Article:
Saturday, December 1, 2007

Another Reason ER Overcrowding is Wrong...

ED Length of Stay for Non-STEMI Patients: How Long Is Too Long?

Patients boarded in the ED for longer than 8 hours were less likely to receive guideline-recommended therapies and had increased rates of recurrent MI.

Boarding of admitted patients in the emergency department contributes to ED crowding and ambulance diversion and might adversely affect patient care. Researchers used data from a prospective study of 42,780 patients who presented to 550 U.S EDs with non–ST-segment-elevation myocardial infarction to evaluate how ED length of stay is associated with adherence to evidence-based guidelines for acute administration of five medications (aspirin, β-blockers, heparin, glycoprotein IIb/IIIa inhibitors, and clopidogrel) and with in-hospital adverse events (death and recurrent MI).

The mean ED stay was 8.9 hours, and the median stay was 4.3 hours; 45% of patients had short stays (<4 hours), 40% had average stays (4–8 hours), and 15% had long stays (>8 hours). After adjustment for confounders, patients with long stays were significantly less likely than those with short or average stays to receive each of the five medications within 24 hours after presentation; the greatest difference was noted for aspirin (odds ratio, 0.76 compared with short stay and 0.74 compared with average stay). Rates of in-hospital death did not differ among the three groups. However, patients with long stays were significantly more likely to have recurrent in-hospital MI than those with average (but not short) stays (OR, 1.23). Demographic factors associated with long stays were female sex, nonwhite race, and not having HMO or private insurance.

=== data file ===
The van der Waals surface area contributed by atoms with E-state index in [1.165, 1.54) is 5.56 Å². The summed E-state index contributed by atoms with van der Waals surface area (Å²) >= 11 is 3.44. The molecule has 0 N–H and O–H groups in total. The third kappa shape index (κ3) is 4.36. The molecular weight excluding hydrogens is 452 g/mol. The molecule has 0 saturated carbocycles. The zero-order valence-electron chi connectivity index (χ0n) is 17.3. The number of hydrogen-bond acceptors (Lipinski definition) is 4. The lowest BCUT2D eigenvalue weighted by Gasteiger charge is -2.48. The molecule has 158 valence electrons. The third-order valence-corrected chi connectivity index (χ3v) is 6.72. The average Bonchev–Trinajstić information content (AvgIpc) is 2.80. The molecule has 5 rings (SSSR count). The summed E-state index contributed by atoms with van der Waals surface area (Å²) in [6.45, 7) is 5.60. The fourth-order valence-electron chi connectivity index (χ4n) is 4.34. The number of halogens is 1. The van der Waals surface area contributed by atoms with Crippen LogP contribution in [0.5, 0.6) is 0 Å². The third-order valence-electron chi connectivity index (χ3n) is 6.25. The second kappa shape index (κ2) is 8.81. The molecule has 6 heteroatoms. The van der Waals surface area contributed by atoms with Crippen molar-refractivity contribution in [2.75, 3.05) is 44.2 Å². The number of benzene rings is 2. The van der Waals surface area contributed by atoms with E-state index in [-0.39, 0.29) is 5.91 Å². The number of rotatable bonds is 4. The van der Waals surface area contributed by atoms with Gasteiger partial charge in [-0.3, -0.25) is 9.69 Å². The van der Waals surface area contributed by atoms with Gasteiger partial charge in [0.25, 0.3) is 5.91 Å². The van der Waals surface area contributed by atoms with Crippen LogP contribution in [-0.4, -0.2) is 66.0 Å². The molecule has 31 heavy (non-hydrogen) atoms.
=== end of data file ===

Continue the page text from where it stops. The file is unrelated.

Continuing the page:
Comment: The issues contributing to ED crowding and ED boarding are complex and symptomatic of an overburdened system. Although this study suffered from significant methodological flaws, it nonetheless adds to the growing body of evidence suggesting that boarding inpatients in the ED is not just uncomfortable for patients and families but also associated with substandard care.

— Richard D. Zane, MD, FAAEM

Published in Journal Watch Emergency Medicine November 30, 2007

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